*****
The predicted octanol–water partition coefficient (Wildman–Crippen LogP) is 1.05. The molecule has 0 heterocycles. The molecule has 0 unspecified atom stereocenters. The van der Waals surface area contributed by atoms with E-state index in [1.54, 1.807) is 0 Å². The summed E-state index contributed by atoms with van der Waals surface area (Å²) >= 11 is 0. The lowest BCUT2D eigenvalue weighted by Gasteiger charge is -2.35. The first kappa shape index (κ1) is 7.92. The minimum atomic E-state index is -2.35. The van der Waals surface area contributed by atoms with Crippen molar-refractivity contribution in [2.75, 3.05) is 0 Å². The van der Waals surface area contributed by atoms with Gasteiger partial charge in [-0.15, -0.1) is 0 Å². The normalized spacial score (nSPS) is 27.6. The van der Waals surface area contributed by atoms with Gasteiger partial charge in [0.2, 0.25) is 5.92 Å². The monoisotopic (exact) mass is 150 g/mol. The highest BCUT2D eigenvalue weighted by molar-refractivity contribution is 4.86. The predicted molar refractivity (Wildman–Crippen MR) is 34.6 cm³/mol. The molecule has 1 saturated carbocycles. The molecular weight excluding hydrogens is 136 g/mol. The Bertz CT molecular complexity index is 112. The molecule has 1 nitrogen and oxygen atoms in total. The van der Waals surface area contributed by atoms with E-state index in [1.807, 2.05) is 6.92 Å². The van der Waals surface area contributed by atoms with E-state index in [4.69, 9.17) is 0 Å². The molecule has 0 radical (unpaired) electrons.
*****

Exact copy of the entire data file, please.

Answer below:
The predicted octanol–water partition coefficient (Wildman–Crippen LogP) is 1.05. The molecule has 0 heterocycles. The molecule has 0 unspecified atom stereocenters. The van der Waals surface area contributed by atoms with E-state index in [1.54, 1.807) is 0 Å². The summed E-state index contributed by atoms with van der Waals surface area (Å²) >= 11 is 0. The lowest BCUT2D eigenvalue weighted by Gasteiger charge is -2.35. The first kappa shape index (κ1) is 7.92. The minimum atomic E-state index is -2.35. The van der Waals surface area contributed by atoms with Crippen molar-refractivity contribution in [2.75, 3.05) is 0 Å². The van der Waals surface area contributed by atoms with Gasteiger partial charge in [-0.15, -0.1) is 0 Å². The normalized spacial score (nSPS) is 27.6. The van der Waals surface area contributed by atoms with Gasteiger partial charge in [0.2, 0.25) is 5.92 Å². The monoisotopic (exact) mass is 150 g/mol. The highest BCUT2D eigenvalue weighted by molar-refractivity contribution is 4.86. The predicted molar refractivity (Wildman–Crippen MR) is 34.6 cm³/mol. The molecule has 1 saturated carbocycles. The molecular weight excluding hydrogens is 136 g/mol. The Bertz CT molecular complexity index is 112. The molecule has 1 nitrogen and oxygen atoms in total. The van der Waals surface area contributed by atoms with E-state index in [1.807, 2.05) is 6.92 Å². The van der Waals surface area contributed by atoms with E-state index in [4.69, 9.17) is 0 Å². The molecule has 0 radical (unpaired) electrons.